Friday, August 31, 2012

Novel Rewriting Workshop Roundup

I've been attending David Farland/ Wolverton's Novel Rewriting Workshop in St. George, Utah this week. According to Dave, "[i]n this intensive five-day workshop, you'll learn how to revise your plot, rewrite and strengthen the prose in your chapters, and how to pitch your novel to agents and editors." It's all that and more.

A bit about how the workshop is set up. Before you can attend the seminar, you need to send Dave the first 100 pages and an outline of your novel. If you are accepted, you are then sent the first 20 pages and the outlines from the attendees' novels, and a list of writing books you need to have read before the seminar to get the most out of it. You need to read and comment on ways the other stories and outlines can improve from good to excellent. Daily sessions starts at 9am and run until 3pm. During the time, we share our comments on the stories, and Dave talks about an aspect of editing, rewriting or the business. He gives us homework which was designed to make us use the concepts discussed in that day's session.

You can't have a thin skin. While no one is mean, they do give their opinions about what worked or didn't work for them in your story.

I brought the manuscript for The King's Falcon. It's a fantasy story I've been irregularly working on for a long time. I knew I had what I called a "pacing" problem, but couldn't figure out how to resolve it. What do I mean by a pacing problem? The first third of the novel is very character driven. This means that while things happen, there isn't a giant battle scene in the first half of the novel. I wasn't meeting my audience's expectation of what and when action occurs. The threat of war doesn't appear until page 100.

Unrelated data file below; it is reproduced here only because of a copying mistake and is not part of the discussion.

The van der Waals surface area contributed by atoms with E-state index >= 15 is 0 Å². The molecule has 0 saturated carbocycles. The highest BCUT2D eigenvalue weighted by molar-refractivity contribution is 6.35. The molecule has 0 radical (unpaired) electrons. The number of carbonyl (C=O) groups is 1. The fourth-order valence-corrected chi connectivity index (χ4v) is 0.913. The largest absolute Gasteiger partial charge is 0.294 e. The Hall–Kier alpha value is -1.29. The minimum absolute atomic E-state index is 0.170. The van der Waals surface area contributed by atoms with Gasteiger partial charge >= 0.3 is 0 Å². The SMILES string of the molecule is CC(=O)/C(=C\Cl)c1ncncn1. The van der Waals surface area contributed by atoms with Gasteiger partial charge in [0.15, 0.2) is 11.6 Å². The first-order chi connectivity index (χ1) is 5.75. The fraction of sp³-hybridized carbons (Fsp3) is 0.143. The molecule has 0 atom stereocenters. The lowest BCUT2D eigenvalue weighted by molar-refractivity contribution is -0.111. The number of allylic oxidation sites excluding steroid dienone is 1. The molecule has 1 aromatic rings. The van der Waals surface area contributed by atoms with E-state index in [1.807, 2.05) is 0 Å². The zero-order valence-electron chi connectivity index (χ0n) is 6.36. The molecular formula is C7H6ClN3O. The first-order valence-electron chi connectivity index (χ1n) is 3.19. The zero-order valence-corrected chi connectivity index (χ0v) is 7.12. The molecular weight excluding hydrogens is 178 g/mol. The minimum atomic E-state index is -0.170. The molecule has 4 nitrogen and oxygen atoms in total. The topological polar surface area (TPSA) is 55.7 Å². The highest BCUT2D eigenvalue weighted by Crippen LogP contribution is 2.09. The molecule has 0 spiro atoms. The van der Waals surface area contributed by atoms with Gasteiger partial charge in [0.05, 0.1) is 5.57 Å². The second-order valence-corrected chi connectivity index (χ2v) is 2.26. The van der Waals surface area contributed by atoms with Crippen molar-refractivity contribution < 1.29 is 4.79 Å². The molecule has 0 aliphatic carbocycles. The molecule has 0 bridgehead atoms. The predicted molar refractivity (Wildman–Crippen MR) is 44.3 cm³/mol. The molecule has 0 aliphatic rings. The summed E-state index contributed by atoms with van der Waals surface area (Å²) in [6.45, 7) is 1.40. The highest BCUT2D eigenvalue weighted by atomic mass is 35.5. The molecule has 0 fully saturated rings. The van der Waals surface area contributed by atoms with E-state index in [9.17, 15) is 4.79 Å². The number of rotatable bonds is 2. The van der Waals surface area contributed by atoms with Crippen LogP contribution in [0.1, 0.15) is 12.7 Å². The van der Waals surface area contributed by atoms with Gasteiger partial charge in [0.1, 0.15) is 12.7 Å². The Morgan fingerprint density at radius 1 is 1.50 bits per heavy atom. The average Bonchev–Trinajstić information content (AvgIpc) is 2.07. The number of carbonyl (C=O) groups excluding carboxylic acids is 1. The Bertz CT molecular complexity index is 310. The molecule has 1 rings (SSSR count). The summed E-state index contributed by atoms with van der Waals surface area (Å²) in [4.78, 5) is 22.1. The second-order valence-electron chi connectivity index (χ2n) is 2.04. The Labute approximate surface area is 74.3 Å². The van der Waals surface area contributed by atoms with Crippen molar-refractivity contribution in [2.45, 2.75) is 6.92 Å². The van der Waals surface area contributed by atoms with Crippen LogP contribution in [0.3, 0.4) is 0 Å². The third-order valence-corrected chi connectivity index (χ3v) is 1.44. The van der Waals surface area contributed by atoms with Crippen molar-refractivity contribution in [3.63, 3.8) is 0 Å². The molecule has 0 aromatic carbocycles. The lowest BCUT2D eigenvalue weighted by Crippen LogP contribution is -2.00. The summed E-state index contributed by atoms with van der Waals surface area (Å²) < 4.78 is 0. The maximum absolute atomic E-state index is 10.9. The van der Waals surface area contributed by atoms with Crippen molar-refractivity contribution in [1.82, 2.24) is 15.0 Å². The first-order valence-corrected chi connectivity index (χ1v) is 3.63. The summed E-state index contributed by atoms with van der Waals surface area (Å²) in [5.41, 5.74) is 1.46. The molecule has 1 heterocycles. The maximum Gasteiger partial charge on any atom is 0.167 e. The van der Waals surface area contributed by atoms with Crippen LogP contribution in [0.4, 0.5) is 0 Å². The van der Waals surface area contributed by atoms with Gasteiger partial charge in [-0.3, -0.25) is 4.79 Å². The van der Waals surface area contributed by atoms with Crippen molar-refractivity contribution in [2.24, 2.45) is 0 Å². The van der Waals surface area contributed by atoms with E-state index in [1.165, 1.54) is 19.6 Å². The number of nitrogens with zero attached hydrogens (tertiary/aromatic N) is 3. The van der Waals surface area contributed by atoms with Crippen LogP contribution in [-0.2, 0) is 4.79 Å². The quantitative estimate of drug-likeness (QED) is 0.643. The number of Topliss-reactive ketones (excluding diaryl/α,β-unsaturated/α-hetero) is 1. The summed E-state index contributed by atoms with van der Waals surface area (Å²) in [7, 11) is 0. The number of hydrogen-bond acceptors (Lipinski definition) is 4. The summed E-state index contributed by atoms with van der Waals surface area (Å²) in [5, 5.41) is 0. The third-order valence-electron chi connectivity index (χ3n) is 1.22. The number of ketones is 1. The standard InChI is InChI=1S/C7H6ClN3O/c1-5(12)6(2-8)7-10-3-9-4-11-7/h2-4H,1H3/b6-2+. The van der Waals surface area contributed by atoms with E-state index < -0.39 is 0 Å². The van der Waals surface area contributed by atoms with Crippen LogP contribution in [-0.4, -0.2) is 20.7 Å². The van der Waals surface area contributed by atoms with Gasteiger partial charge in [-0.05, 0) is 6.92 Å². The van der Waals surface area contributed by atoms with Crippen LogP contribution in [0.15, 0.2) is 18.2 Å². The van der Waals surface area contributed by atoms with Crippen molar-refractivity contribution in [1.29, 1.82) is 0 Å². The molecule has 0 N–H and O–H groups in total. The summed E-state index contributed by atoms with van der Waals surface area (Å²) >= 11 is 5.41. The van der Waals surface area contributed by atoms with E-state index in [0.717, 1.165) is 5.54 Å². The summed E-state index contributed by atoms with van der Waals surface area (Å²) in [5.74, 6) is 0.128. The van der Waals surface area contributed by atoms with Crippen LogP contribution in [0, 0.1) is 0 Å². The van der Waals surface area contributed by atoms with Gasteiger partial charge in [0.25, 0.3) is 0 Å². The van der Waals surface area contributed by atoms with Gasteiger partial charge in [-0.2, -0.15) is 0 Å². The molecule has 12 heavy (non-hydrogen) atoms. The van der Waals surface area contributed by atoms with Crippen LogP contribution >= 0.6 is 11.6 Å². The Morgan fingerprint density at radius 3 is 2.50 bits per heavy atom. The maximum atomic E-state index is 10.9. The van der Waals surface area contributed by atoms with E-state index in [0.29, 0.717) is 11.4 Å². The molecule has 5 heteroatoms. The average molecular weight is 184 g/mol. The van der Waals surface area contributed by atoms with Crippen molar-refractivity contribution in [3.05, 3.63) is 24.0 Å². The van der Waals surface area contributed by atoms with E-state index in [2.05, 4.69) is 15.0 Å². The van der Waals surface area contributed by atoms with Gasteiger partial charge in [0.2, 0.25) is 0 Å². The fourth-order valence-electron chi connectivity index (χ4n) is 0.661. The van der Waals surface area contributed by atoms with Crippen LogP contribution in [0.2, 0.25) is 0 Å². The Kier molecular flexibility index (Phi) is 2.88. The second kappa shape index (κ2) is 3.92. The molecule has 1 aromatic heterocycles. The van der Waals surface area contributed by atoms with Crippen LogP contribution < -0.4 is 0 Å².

In addition to feedback from the 10 other attendees, Dave gave me detailed suggestions on how to improve the story generally, and editing notes on the 100 pages and outline. While it wasn't surprising how insightful many of the comments (made equally by attendees and Dave) were, the suggested fixes were often not all that complex. We all have weaknesses in out writing. It hurts to have them pointed out, but once they are, we can being to heal and improve our writing. One suggested change will take a lot of time to implement because it added a new level to the story. The rest of them were as simple (and complex) as set the scene up better, and provide more detail when describing a character.

The nightly writing exercises allowed me to immediately implement the suggestions and get feedback on the revised sections. One exercises was to describe a static item like a building in active terms. Now, we've all heard about the writing exercise where aspiring writers are told to spend 5 pages describing a brick wall. We did none of that. Dave had several ways of bringing life to an immobile object. Once these techniques were pointed out to me, I knew what to do to enrich my storytelling, and how to find these weak spots in my manuscript.

On Wednesday, we had movie night. We watched a popular movie and dissected the story-telling elements. Again, it was amazing to see the complexity layered onto a story that, at first blush, didn't appear to reference other movies. Yet, over the course of the fantasy genre film, we found references to Alice in Wonderland, The Wizard of Oz, Star Wars., Close Encounters of the Third Kind, the Roman Circus and Colosseum, the Bible, reality TV shows, the fay and other fairy legends, and politics. So much for the movie telling a "simple" story.

Attending the workshop will turn out to be one of the turning points in my writing career. The sections I've already rewritten are much stronger. The friends I've made are already dear. If you're looking to take your writing to the next level, I whole-heartedly recommend Dave's Novel Rewritng Workshop.

Now it's time to get back to revising.

Monday, August 27, 2012

Dave Wolverton/ Farland's Novel Rewriting Workshop

This week I'm attending David Farland/ Wolverton's Novel Writing Workshop in St. George, Utah. During the week, I'll take my WIP - The King's Falcon - and try to iron out the last bugs. King's Falcon features an older version of Falcon from Lightning Strikes  in  Paths Less Traveled. Now working as Queen Sabryna's agent, Falcon's latest mission runs her afoul of a mage king, and thrusts Falcon ever closer to her own unwanted and abandoned throne.